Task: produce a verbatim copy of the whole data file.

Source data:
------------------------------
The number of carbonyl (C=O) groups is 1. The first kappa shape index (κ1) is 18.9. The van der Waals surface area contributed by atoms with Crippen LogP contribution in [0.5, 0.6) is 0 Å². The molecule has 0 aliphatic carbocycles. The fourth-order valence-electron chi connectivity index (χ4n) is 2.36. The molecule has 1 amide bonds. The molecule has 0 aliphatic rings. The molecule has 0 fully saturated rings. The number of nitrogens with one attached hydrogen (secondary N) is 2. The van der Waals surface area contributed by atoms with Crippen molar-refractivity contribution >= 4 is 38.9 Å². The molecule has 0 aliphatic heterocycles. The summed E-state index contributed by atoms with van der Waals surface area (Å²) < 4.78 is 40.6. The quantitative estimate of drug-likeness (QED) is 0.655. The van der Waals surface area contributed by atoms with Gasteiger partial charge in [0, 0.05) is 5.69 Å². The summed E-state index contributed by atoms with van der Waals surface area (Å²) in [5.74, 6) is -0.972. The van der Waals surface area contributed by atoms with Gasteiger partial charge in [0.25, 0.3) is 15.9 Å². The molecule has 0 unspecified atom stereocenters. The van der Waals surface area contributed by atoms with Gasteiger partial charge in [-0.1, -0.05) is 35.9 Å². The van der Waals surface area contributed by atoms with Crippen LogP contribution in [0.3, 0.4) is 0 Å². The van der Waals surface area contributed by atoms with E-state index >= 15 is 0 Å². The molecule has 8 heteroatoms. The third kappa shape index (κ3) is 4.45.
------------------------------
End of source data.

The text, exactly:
The number of carbonyl (C=O) groups is 1. The first kappa shape index (κ1) is 18.9. The van der Waals surface area contributed by atoms with Crippen LogP contribution in [0.5, 0.6) is 0 Å². The molecule has 0 aliphatic carbocycles. The fourth-order valence-electron chi connectivity index (χ4n) is 2.36. The molecule has 1 amide bonds. The molecule has 0 aliphatic rings. The molecule has 0 fully saturated rings. The number of nitrogens with one attached hydrogen (secondary N) is 2. The van der Waals surface area contributed by atoms with Crippen molar-refractivity contribution >= 4 is 38.9 Å². The molecule has 0 aliphatic heterocycles. The summed E-state index contributed by atoms with van der Waals surface area (Å²) < 4.78 is 40.6. The quantitative estimate of drug-likeness (QED) is 0.655. The van der Waals surface area contributed by atoms with Gasteiger partial charge in [0, 0.05) is 5.69 Å². The summed E-state index contributed by atoms with van der Waals surface area (Å²) in [5.74, 6) is -0.972. The van der Waals surface area contributed by atoms with Gasteiger partial charge in [0.25, 0.3) is 15.9 Å². The molecule has 0 unspecified atom stereocenters. The van der Waals surface area contributed by atoms with Gasteiger partial charge in [-0.1, -0.05) is 35.9 Å². The van der Waals surface area contributed by atoms with Crippen LogP contribution in [0.3, 0.4) is 0 Å². The van der Waals surface area contributed by atoms with E-state index >= 15 is 0 Å². The molecule has 8 heteroatoms. The third kappa shape index (κ3) is 4.45.